Pelosi Steps Up Security for Traveling Members of Congress

House Speaker Nancy Pelosi says security is being stepped up for representatives traveling to and from Washington in the wake of the attack on the U.S. Capitol last month.

In a letter to colleagues on Tuesday evening, she said that the House sergeant at arms and the U.S. Capitol Police were “partnering with the Transportation Security Administration, Federal Air Marshal Service and Washington Metropolitan Airports Authority” to protect members of Congress during their travels.

She added that Capitol Police officers would be stationed at three Washington-area airports and Union Station.

“Given the serious and ongoing security threats facing Members and the Congress, it is clear that there is a need for an emergency supplemental funding bill to meet institutional security needs,” Pelosi said in the letter.

She pointed out that the body of Officer Brian Sicknick, who died of injuries sustained when supporters of Donald Trump broke into the Capitol on Jan. 6, would be lying in honor in the building’s Rotunda.

Representatives will pay tribute to him on Wednesday. President Joe Biden and first lady Jill Biden did that on Tuesday night when they made a surprise visit to the Capitol.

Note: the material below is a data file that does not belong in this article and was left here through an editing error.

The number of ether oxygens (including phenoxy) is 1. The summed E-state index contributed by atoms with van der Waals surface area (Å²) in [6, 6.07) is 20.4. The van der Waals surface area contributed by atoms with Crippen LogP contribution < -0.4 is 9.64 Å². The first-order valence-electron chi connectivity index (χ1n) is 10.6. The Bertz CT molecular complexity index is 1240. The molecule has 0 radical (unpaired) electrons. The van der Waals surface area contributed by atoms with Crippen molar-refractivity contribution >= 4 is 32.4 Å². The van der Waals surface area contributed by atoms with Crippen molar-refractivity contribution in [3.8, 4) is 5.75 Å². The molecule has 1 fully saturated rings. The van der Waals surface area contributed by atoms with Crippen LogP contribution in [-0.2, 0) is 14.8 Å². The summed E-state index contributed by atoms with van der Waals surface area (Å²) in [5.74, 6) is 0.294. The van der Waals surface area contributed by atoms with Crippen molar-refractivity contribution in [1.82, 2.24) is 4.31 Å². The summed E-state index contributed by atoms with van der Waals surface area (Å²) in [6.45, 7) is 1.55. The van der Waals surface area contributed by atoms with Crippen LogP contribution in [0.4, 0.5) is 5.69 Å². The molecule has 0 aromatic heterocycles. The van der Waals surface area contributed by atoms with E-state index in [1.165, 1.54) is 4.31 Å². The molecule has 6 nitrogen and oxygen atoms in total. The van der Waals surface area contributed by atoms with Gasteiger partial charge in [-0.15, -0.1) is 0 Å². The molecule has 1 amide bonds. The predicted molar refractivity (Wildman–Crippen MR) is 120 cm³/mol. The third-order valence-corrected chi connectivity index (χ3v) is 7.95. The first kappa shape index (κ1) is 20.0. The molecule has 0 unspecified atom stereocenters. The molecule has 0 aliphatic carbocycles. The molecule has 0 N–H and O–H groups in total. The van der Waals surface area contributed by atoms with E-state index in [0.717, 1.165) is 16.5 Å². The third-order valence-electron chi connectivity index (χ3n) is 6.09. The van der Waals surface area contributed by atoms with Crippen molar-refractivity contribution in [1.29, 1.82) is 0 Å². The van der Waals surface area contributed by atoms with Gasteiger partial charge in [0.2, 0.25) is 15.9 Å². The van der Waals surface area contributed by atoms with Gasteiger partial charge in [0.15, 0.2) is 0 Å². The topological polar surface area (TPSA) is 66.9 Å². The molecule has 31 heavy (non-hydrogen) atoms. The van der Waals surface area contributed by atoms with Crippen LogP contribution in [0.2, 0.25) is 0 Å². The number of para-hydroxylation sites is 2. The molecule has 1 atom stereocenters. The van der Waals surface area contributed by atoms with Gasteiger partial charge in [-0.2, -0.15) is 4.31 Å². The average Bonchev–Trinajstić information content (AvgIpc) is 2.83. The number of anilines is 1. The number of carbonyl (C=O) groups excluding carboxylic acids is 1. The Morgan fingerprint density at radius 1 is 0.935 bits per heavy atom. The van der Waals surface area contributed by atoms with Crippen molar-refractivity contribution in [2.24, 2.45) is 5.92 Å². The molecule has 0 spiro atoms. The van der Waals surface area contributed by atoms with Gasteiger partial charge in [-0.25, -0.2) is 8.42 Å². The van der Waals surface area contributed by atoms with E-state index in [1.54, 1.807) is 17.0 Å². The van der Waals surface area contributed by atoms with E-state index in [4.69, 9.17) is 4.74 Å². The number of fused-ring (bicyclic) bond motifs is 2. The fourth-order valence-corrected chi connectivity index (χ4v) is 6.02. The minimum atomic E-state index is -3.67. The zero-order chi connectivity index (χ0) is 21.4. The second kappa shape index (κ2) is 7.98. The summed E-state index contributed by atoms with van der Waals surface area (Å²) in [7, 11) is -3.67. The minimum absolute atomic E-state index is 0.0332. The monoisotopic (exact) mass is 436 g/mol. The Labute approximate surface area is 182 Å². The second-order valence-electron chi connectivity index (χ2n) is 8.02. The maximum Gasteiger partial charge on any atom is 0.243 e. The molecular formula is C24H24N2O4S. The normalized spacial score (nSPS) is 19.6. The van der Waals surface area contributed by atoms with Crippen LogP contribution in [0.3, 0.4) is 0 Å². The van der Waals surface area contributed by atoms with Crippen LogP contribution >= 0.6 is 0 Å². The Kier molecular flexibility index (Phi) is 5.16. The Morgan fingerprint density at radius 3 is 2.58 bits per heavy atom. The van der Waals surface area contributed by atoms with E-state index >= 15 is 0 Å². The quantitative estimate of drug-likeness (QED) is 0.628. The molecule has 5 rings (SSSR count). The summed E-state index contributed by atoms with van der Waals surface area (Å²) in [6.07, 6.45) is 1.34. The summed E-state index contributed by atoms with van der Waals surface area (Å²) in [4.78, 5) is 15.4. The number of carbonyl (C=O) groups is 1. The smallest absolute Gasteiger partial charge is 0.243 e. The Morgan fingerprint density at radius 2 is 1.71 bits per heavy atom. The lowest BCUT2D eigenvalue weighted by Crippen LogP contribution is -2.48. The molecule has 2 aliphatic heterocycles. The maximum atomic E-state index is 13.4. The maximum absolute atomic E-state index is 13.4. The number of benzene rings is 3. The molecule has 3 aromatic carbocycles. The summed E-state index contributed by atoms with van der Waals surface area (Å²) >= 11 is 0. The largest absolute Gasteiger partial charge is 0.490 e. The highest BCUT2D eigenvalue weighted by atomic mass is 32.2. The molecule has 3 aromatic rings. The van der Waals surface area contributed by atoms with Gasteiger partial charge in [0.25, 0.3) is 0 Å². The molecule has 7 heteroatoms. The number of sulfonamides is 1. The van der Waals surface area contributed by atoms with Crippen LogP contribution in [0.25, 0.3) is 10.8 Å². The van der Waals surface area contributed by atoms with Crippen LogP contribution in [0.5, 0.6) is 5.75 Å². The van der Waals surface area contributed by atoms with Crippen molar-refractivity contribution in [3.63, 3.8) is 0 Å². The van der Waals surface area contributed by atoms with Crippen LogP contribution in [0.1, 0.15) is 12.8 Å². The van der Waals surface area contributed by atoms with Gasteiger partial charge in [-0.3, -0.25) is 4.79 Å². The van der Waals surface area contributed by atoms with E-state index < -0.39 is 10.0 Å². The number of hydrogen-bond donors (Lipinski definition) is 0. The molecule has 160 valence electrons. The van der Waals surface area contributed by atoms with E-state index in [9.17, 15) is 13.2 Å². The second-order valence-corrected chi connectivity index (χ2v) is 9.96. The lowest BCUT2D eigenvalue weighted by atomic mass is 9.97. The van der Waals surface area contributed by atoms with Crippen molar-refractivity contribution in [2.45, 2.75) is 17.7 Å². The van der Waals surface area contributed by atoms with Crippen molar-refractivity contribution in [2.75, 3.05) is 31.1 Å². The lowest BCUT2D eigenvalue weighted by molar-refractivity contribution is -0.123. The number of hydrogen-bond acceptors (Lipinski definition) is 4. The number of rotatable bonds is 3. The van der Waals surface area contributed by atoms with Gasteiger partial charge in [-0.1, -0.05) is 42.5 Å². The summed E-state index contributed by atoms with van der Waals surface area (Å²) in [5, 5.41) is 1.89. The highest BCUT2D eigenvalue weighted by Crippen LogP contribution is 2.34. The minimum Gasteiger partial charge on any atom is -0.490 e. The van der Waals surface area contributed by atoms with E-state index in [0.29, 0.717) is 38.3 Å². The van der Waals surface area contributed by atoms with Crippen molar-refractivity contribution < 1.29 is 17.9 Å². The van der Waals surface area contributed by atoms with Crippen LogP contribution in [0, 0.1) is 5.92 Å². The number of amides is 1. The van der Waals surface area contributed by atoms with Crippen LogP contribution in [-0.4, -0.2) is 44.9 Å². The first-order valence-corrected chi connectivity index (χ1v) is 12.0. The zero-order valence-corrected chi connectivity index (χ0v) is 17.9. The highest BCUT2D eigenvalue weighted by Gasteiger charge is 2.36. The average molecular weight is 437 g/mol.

Pelosi wrote that it was “clear that we will need to establish a 9/11-type Commission to examine and report upon the facts, causes and security relating to the terrorist mob attack.”

“The security of the U.S. Capitol Complex and all who serve and work in it is of the highest priority.” The speaker and her top lieutenants have scheduled a 9 a.m. conference call Wednesday with rank and file House Democrats that will include more discussion on the security responses to the attack.

Republicans on the House Administration Committee have already introduced legislation to establish a commission to investigate what they called a “domestic terrorist attack.” The panel would consist of five Republicans and five Democrats.

The speaker also encouraged representatives to “to tape their recollections through a video, especially those who were in the Chamber.”

“It may be difficult for members to share their stories, but it is important to facilitate an accurate personal record and for the healing process for our Congress and indeed, country,” she said.

In an Instagram Live session on Monday night, Alexandria Ocasio-Cortez, a New York congresswoman, detailed the moment she feared for her life during the attack, disclosing that she’s a survivor of a past sexual assault, to drive home her accusation that some Republicans have been dismissive of her trauma.

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